“saying, ‘Sirs, I perceive that the voyage will be with injury and much loss, not only of the cargo and the ship, but also of our lives.’ But the centurion paid more attention to the pilot and to the owner of the ship than to what Paul said…Since they had been without food for a long time, Paul stood up among them and said, ‘Men, you should have listened to me and not have set sail from Crete and incurred this injury and loss. Yet now I urge to take heart, for there will be no loss of life among you, but only of the ship…Paul said to the centurion and the soldiers, ‘Unless these men stay in the ship, you cannot be saved.’ Then the soldiers cut away the ropes of the ship’s boat and let it go.”
Genesis 42:22; Deuteronomy 1:42-44; John 11:40;
Acts 27:10-11, 21, 31-32 (ESV, emphasis mine)

In all these incidences, whether it was Reuben, Moses, the Lord Jesus Christ, or the Apostle Paul telling the hearers, “I told you so” was said not to lord it over them, but in order to mercifully and lovingly remind the hearers of the painful calamities that happened the first time they didn’t heed wise counsel. In such cases, “I told you so” was said not to injure the one being told, but in order to shield them from repeating the same foolishness; and thereby, be spared the same pain or worse, due to their rebellious heart.

“Afterward Jesus found him in the temple and said to him, ‘See, you are well! Sin no more, that nothing worse may happen to you.’ “

This is not to say that hardships only come upon us because we sin (we know this because of John 9:3), but in the above verse (John 5:14) we see clearly that Jesus confirms what God reveals throughout the Old and New Testaments: sin devastates, divides and decays our relationships, our jobs—our lives. And in the case of this man that Jesus healed at Bethesda, according to Christ, this man’s 38 years of being an invalid was the direct effect of his sin. Which is why we can readily conclude that Jesus’ strong admonition wasn’t “kicking someone when their down” but it was a merciful reminder of the destructive and painful consequences of sin.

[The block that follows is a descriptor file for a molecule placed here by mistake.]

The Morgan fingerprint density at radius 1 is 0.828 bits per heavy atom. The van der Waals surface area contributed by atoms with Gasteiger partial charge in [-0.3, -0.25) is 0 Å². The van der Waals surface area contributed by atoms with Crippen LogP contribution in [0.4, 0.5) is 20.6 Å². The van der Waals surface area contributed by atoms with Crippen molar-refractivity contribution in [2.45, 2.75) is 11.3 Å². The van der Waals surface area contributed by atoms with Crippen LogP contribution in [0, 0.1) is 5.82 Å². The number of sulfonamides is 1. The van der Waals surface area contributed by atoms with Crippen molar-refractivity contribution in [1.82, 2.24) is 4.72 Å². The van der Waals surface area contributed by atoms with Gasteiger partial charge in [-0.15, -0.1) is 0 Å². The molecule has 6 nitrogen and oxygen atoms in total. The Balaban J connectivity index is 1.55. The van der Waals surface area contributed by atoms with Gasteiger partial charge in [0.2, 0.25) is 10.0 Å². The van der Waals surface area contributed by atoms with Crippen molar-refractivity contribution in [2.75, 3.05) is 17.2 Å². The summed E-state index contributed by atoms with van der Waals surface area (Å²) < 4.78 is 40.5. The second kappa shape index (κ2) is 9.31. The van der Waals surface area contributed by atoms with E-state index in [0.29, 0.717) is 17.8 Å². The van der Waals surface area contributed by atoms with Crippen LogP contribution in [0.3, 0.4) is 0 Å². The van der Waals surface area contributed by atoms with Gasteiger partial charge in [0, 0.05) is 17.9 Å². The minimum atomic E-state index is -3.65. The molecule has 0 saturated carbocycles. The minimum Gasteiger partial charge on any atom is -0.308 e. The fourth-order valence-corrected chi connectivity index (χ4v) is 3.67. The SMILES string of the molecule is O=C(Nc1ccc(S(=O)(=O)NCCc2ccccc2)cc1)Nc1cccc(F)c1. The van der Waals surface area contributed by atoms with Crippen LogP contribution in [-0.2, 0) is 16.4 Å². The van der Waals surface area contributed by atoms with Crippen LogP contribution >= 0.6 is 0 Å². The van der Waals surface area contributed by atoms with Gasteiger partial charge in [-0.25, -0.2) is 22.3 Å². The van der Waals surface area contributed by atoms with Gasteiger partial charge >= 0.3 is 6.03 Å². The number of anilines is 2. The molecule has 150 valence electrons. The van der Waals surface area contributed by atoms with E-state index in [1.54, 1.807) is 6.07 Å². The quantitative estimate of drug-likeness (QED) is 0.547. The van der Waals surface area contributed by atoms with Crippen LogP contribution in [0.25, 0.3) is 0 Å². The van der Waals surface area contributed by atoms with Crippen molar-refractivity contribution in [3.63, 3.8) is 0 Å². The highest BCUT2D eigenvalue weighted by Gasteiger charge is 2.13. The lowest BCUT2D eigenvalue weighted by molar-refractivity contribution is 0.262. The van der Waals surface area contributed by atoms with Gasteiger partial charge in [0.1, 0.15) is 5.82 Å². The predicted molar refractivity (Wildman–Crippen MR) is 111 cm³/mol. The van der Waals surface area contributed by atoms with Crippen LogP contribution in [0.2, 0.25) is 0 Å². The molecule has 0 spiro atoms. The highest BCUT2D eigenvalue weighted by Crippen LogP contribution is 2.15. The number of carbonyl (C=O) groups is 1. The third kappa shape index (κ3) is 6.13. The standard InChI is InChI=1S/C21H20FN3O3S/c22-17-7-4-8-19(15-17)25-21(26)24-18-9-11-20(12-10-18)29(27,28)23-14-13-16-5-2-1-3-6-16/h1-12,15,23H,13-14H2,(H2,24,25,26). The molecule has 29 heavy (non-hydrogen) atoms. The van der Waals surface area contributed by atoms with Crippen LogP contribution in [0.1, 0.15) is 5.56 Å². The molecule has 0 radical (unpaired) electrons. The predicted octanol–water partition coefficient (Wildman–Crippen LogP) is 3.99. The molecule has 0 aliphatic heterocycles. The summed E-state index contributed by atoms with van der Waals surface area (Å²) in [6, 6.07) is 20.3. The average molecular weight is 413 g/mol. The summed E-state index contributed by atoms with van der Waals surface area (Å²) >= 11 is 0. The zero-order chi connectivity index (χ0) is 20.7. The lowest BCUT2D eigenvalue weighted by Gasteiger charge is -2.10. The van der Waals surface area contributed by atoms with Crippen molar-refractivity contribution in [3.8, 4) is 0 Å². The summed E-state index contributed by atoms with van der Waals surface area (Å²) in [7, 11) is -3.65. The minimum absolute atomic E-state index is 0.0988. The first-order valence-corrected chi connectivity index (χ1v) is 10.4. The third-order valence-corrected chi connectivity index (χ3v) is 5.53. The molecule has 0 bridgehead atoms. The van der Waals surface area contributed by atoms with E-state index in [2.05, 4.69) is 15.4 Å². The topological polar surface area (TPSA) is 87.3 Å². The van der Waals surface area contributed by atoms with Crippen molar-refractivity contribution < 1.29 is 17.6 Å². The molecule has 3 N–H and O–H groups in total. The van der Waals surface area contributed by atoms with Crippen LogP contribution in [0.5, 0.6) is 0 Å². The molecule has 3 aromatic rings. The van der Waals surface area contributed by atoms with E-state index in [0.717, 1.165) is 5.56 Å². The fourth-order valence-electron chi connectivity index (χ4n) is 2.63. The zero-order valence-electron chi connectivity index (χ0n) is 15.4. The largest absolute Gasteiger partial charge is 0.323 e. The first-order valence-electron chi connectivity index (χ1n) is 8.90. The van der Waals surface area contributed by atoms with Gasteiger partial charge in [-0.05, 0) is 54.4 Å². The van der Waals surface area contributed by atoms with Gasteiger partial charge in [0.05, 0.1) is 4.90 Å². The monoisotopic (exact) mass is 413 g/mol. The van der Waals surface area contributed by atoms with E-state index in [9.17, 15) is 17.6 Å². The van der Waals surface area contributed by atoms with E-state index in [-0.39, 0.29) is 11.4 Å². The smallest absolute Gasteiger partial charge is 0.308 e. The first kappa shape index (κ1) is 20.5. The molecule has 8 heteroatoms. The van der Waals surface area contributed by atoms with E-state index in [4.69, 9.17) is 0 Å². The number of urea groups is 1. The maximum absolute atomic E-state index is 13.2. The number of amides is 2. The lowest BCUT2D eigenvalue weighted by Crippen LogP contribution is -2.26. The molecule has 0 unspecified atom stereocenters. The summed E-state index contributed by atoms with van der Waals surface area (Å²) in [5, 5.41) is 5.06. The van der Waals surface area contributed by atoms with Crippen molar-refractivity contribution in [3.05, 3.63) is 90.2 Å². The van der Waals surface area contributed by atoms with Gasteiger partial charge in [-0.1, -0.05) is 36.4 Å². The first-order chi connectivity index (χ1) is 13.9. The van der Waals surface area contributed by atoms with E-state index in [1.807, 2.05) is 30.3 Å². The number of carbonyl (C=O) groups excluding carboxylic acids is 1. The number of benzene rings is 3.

Therefore, though it’s most widely understood that saying “I told you so” is unkind and unloving, we see here, that once again, the heart in which we do or say things (Ps 141:3-5; Mt 15:18-19) should alone be the determining factor of whether or not it was loving or unloving, kind or unkind.

June 23, 2015

The Desires of Your Heart

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If God promised to give us the desires of our heart, why don’t we have what we want?

Today we return to Blogos. This post is by Lesley Mitchell. Click the title below to read at source, and then be sure to look around the rest of the site.

Psalm 37:4 and the Desires of our Heart

Delight yourself in the LORD, and he will give you the desires of your heart. Psalm 37:4

King David wrote Psalm 37. It’s important to read verse 4 in context with verse 3: “Trust in the Lord and do good; dwell in the land and enjoy safe pasture. Delight yourself in the Lord and he will give you the desires of your heart.”

King David truly trusted in the Lord and delighted in him.

“I cry out to God Most High, to God, who fulfills his purpose for me. He send from heaven and saves me, rebuking those who hotly pursue me. God sends his love and his faithfulness” (Psalm 57:2-3).

It is interesting to note that not everybody is given the promise that the Lord will give them the desires of their heart. The “you” refers to those at the start who “do not fret because of evil men” (verse 1) but who “trust in the Lord and do good” (verse 3). They “delight in the Lord” (verse 4) and “commit their way to the Lord” (verse 5). They are “still before the Lord” and they “wait upon the Lord” (verse 5). They “refrain from anger and turn from wrath and do not fret” (verse 8). They are meek.